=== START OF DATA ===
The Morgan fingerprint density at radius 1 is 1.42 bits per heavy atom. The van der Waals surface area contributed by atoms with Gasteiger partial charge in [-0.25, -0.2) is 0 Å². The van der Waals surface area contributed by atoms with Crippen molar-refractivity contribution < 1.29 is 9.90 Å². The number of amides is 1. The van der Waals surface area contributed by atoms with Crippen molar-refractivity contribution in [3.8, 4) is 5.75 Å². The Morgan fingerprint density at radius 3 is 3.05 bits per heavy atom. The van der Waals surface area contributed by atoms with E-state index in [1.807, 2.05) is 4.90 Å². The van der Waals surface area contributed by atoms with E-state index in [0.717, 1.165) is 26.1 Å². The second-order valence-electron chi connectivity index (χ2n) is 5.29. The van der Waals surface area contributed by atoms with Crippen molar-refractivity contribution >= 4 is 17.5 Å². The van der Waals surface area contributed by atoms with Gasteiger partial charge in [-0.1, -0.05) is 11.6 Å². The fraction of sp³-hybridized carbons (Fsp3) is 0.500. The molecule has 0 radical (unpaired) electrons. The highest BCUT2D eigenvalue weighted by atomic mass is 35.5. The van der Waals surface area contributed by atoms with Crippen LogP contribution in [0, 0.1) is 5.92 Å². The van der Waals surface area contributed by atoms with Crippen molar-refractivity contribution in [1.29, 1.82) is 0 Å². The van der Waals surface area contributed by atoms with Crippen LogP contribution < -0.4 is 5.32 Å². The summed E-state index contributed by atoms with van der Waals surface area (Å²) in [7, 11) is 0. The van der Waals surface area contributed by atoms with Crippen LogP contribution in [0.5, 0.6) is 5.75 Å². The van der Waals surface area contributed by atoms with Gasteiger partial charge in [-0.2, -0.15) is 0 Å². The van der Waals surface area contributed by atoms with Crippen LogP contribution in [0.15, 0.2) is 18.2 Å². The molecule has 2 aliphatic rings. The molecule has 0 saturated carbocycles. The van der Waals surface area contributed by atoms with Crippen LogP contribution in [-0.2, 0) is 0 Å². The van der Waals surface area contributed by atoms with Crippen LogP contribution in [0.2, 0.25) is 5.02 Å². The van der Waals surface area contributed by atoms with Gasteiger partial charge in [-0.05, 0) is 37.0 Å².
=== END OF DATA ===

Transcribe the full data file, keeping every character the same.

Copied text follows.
The Morgan fingerprint density at radius 1 is 1.42 bits per heavy atom. The van der Waals surface area contributed by atoms with Gasteiger partial charge in [-0.25, -0.2) is 0 Å². The van der Waals surface area contributed by atoms with Crippen molar-refractivity contribution < 1.29 is 9.90 Å². The number of amides is 1. The van der Waals surface area contributed by atoms with Crippen molar-refractivity contribution in [3.8, 4) is 5.75 Å². The Morgan fingerprint density at radius 3 is 3.05 bits per heavy atom. The van der Waals surface area contributed by atoms with E-state index in [1.807, 2.05) is 4.90 Å². The van der Waals surface area contributed by atoms with E-state index in [0.717, 1.165) is 26.1 Å². The second-order valence-electron chi connectivity index (χ2n) is 5.29. The van der Waals surface area contributed by atoms with Crippen molar-refractivity contribution >= 4 is 17.5 Å². The van der Waals surface area contributed by atoms with Gasteiger partial charge in [-0.1, -0.05) is 11.6 Å². The fraction of sp³-hybridized carbons (Fsp3) is 0.500. The molecule has 0 radical (unpaired) electrons. The highest BCUT2D eigenvalue weighted by atomic mass is 35.5. The van der Waals surface area contributed by atoms with Crippen LogP contribution in [0, 0.1) is 5.92 Å². The van der Waals surface area contributed by atoms with Crippen molar-refractivity contribution in [1.29, 1.82) is 0 Å². The van der Waals surface area contributed by atoms with Crippen LogP contribution < -0.4 is 5.32 Å². The summed E-state index contributed by atoms with van der Waals surface area (Å²) in [7, 11) is 0. The van der Waals surface area contributed by atoms with Crippen LogP contribution in [0.5, 0.6) is 5.75 Å². The van der Waals surface area contributed by atoms with Gasteiger partial charge in [-0.2, -0.15) is 0 Å². The van der Waals surface area contributed by atoms with Crippen LogP contribution in [0.15, 0.2) is 18.2 Å². The molecule has 2 aliphatic rings. The molecule has 0 saturated carbocycles. The van der Waals surface area contributed by atoms with Crippen LogP contribution in [-0.2, 0) is 0 Å². The van der Waals surface area contributed by atoms with Crippen LogP contribution in [0.2, 0.25) is 5.02 Å². The van der Waals surface area contributed by atoms with Gasteiger partial charge in [-0.05, 0) is 37.0 Å².